The fast-rail plan coming to Queensland.
The fast-rail plan coming to Queensland.

‘Game-changing’ new fast rail plan

AFTER years of empty promises, a plan to connect some of Australia's busiest regions with high-speed rail is on the table again and this time the multi-billion dollar plan is gathering momentum.

Victoria, Queensland and NSW have all expressed their desire to get fast rail in their states for years but it's a new proposal put forward by southeast Queensland that could finally stick.

Earlier this week, the Council of Mayors of southeast Queensland released information from a feasibility study.

The Council of Mayors, made up of 10 councils from around southeast Queensland and representing more than three million people, first looked into whether the region could host an Olympic Games last year.

The region is hoping to host the 2032 Olympic Games - a global event that the council says would pair perfectly with a high-speed rail network linking all of southeast Queensland's towns and cities.


Regardless of whether southeast Queensland does decide to put its hand up to host an Olympic Games, the 10 mayors sitting on the council say they will still push for a high-speed rail network to turn the popular area into a "45-minute region".

Population growth and migration to the region is higher than anywhere else in Australia and by 2043, more than 5.5 million people will call southeast Queensland their home.

The cost of building the rail network, which will have its hub in Brisbane and stretch as far west as Toowoomba, will cost more than $70 billion.

The state government estimates the cost of delivering the infrastructure projects - a price tag that includes Brisbane's Cross River Rail and the city's metro - will be around $2 to $3 billion each year.

Brisbane's Lord Mayor and Council of Mayors (SEQ) Graham Quirk said the region had to be ready to

"As a region, we need to ensure we're prepared to accommodate the fast population growth that South East Queensland will face in the coming decades," Mr Quirk said.

"One of the potential solutions of the Council of Mayors' (SEQ) work to-date is an investigation into a regional faster rail network. With a North Coast Connect business case already underway, it's an ideal time to look at what a South East Queensland faster rail network could deliver for the region."

Initial findings from the study found travel times between Brisbane and the Sunshine and Gold coasts could be slashed to under 45 minutes, and reduced to just 20 minutes for Ipswich commuters.

"This could have a massive impact on congestion on many of our major transport corridors and minimise the need for future road upgrades," Mr Quirk said.



Earlier today, Cities, Urban Infrastructure and Population Minister Alan Tudge flagged the key points in the coalition's plan to ease pressure on Australia's big cities.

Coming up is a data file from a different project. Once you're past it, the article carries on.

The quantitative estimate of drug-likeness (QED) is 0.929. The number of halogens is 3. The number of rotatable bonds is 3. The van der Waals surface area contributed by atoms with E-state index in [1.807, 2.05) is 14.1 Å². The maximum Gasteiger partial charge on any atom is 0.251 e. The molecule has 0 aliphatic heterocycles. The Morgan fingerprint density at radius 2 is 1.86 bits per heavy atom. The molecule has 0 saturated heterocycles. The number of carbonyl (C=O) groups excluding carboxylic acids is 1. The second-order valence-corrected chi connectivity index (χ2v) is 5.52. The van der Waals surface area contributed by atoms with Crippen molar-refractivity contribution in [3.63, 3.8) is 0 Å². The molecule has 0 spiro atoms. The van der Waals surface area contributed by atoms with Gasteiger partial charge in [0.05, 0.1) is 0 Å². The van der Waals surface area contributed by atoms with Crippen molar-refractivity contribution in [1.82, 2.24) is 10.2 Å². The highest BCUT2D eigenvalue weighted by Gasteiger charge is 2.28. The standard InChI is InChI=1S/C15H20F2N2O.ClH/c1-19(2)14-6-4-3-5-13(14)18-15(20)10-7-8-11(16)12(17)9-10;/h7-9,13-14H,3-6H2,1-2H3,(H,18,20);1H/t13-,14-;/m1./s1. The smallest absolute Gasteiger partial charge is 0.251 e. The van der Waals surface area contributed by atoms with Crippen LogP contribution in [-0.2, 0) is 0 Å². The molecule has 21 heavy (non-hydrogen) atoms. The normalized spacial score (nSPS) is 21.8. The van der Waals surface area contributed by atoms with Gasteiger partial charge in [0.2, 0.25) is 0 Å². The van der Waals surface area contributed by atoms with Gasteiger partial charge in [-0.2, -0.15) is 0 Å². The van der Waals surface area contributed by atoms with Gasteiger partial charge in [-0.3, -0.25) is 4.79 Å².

One facet of the government's population plan, Mr Tudge said, was to force new migrants to spend at least five years in a region that isn't southeast Queensland, Sydney or Melbourne.

Mr Tudge told The Australian high-speed rail would be used as a way to encourage migrants to get away from Australia's busiest regions and to take pressure off the cities.

The government is looking into funding three fast high-speed rail projects including one stretching between Sydney and Newcastle in NSW and Shepparton and Melbourne in Victoria.

"Now if those were enacted, of course they would support the economic growth of those regional areas and take a bit of pressure off Melbourne and Sydney respectively too," Mr Tudge told The Australian .

"We've got three good business cases going on at the moment and we'll get those back early next year.

"I should say here in Victoria the state Opposition Leader Matthew Guy has put a very bold plan here on the agenda with four fast rail corridors to be built here if he were elected, and that would slash the time to get to places like Bendigo and Ballarat, to Shepparton, to Traralgon, so that you could actually reasonably reside in those places and commute each day to Melbourne. I think that would be a game changer."


The high speed regional rail network upgrade proposed by the Victorian Liberal Party. Picture: AAP/Liberal Party
The high speed regional rail network upgrade proposed by the Victorian Liberal Party. Picture: AAP/Liberal Party

Victoria is hoping to transform its passenger rail network into a European-style rail network under the plan announced by opposition leader Matthew Guy.

Victorian Chamber of Commerce and Industry Chief Executive Mark Stone said regional high-speed rail infrastructure would connect regional workers and businesses, cutting travel times and creating more liveable regional cities and towns.

"Infrastructure investment is needed to tackle rising congestion as a result of Victoria's significant population growth, which is projected to almost double to 10 million people by 2051," Mr Stone said.

These projects will support trade, help get people to where jobs are and improve liveability.

Regional Victoria contributes nearly 20 per cent of Victoria's annual economic output.

It's home to over 130,000 businesses in agribusiness, tourism, advanced manufacturing, health care, education and retail trade.

The Victorian Chamber calls for a bipartisan approach to ensure businesses and Victorians can benefit from an improved transport system.

Better infrastructure to connect regional workers and business was a key finding of the Victorian Chamber Transport Taskforce, and as a priority for business, is a part of our 2018 election platform, Stronger Business, Stronger Victoria.


- With Wires